About VideoGraphs

What is a VideoGraph?

The word "Photograph" was coined in 1839 by Sir John Herschel and is based on the Greek "phos", meaning "light", and "graphê", meaning "drawing, writing", together meaning "drawing with light".  The first permanent photograph was made in 1822 by a French inventor, Joseph Nicéphore Niépce, building on a discovery by Johann Heinrich Schultz (1724): that a silver and chalk mixture darkens under exposure to light. Niépce and Louis Daguerre refined this process into what became the famous daguerreotype.

Originally all photographs were monochromatic, or hand-painted in color. Although methods for developing color photos were available as early as 1861, they did not become widely available until the 1940s or 50s, and even so, until the 1960s most photographs were taken in black and white. Since then, color photography has dominated popular photography, although black and white is still used.  The web has been a popular medium for storing and sharing photos ever since the first photograph was published on the web by Tim Berners-Lee in 1992, an image of the CERN house band Les Horribles Cernettes. Today popular sites such as Flickr, Picasa and PhotoBucket are used by millions of people to share their still pictures.


Videography is the term used to define the process of capturing moving images on electronic media (e.g., videotape, direct to disk recording, or solid state storage like a tapeless camcorder, or even streaming media). The word combines "video" from Latin, meaning "I see" or "I apprehend", with the Greek terminal ending "graphy", meaning "to write".  It is the equivalent of cinematography in the world of film (Movies), but with images recorded on electronic media instead of film stock.  The advent of digital imaging in the late 20th century began to blur the distinction between videography and cinematography.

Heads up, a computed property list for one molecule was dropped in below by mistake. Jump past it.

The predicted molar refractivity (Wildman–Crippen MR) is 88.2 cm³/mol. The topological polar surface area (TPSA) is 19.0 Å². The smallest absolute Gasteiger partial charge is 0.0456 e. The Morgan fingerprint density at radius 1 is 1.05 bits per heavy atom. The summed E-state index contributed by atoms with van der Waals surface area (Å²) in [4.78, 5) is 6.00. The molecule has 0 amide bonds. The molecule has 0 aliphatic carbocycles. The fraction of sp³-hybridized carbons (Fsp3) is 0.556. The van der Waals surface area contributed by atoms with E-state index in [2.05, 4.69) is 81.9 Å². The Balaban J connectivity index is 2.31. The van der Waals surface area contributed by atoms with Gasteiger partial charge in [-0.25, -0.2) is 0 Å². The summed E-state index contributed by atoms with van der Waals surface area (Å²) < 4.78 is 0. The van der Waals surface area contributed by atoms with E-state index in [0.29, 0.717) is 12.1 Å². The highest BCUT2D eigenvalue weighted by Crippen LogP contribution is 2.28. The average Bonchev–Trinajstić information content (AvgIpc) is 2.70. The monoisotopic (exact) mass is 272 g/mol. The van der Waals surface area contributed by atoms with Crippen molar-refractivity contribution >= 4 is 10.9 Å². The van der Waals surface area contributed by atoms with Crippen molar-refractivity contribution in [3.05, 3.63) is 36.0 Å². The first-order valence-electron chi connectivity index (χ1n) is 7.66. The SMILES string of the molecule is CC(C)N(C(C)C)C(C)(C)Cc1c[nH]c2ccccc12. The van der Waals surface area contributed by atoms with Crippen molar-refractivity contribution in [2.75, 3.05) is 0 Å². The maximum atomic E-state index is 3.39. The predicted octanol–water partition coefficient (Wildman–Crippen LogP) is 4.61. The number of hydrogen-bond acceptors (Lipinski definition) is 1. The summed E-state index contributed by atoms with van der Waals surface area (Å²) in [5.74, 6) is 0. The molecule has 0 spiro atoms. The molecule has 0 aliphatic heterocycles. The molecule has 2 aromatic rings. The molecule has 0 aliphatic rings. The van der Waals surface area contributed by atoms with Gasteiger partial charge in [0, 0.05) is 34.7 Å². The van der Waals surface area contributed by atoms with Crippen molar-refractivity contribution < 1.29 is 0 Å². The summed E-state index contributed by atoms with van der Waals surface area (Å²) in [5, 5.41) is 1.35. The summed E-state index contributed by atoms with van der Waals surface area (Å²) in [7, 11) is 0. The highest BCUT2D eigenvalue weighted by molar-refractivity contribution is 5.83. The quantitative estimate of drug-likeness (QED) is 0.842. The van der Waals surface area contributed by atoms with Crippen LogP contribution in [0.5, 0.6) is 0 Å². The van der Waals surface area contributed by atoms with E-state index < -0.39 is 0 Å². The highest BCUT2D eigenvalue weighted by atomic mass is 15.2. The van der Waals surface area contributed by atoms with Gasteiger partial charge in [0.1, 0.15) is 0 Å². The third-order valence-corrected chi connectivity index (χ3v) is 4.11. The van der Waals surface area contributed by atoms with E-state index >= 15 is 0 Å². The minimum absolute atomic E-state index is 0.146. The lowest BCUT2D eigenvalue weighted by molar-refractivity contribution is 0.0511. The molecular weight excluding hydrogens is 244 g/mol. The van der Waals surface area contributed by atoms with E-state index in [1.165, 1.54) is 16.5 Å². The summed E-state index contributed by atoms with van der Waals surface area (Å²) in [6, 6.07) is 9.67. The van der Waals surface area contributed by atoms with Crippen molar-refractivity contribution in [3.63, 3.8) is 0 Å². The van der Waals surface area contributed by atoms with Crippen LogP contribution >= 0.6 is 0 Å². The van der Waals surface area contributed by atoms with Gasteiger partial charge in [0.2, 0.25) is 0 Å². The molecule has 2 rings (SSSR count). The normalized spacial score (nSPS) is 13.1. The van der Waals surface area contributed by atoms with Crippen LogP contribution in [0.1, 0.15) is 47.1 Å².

With the advent today of high resolution, sophisticated DSLR's that capture video as well as still photographs, the possibility opens up to combine the two story telling media, the still photograph and video, into something new and different - what we are calling theVideoGraph™.  Similar in nature to what Kevin Burg and Jamie Beck call a Cinemagraph, a VideoGraph goes further.  A Cinemagraph is an animated GIF, limited in both form and function to a 256 color low resolution Compuserve GIF format image.  VideoGraph Designer™ supports this Cinemagraph format, with the additional power of a Quicktime MOV format output files, where the available colors and resolution are both considerably higher.

A still Photograph tells the story of a single slice of time - what happened in a fraction of a second.  A video tells the full motion story of a thread in time, with a well defined beginning and ending.  A Cinemagraph or a Videograph tells the story of a "slice of time."  Each has it's place in Journalism, Commerce, Advertising, and Entertainment in today's online world.  Each also has it's strengths and it's inherent weaknesses as story telling tools.

Many stories require more than one single still frame to tell.  These subtle stories are equally difficult to tell using video, as the medium has simply too much - information overload.  Video is sensory chaos, artfully focused by a good director.  Until now, there have been no tools for the specific creation of Cinemagraphs or Videographs. Enter the VideoGraph, and VideoGraph Designer™.  With it's stationary elements and it's limited movements, a VideoGraph looping back upon itself can focus the viewer's attention to the subtle nuances the director intends.  Reinforcing the story by filling in the preceding or subsequent few seconds is a strength a VideoGraph brings that no other medium can provide.  VideoGraphs and Cinemagraphs are new emerging creative  media for the modern storytelling artist.  With them, storytellers can now tell the subtle side of the stories in life no other media can.

A well executed VideoGraph can be like an adrenaline shot of pure emotion.  The "critical emotion" that can not be expressed by only a single frame and is overwhelmed by full motion video.  The look in a loving pet's eyes.  The fleeting memories passing over a face.  A subtle breeze rocking a flower.  The blink of any eye.  Each of these can be an entire story in themselves.  The limitations in the telling only being a suitable media available to the artist in telling it.  Incorporating a few frames shot prior to or just after Bresson's "critical moment" single frame captures more than just the static image, but rather the atmosphere that makes that moment come alive - become more real - more a "slice of life."

- Chuck Jones, August 5, 2011


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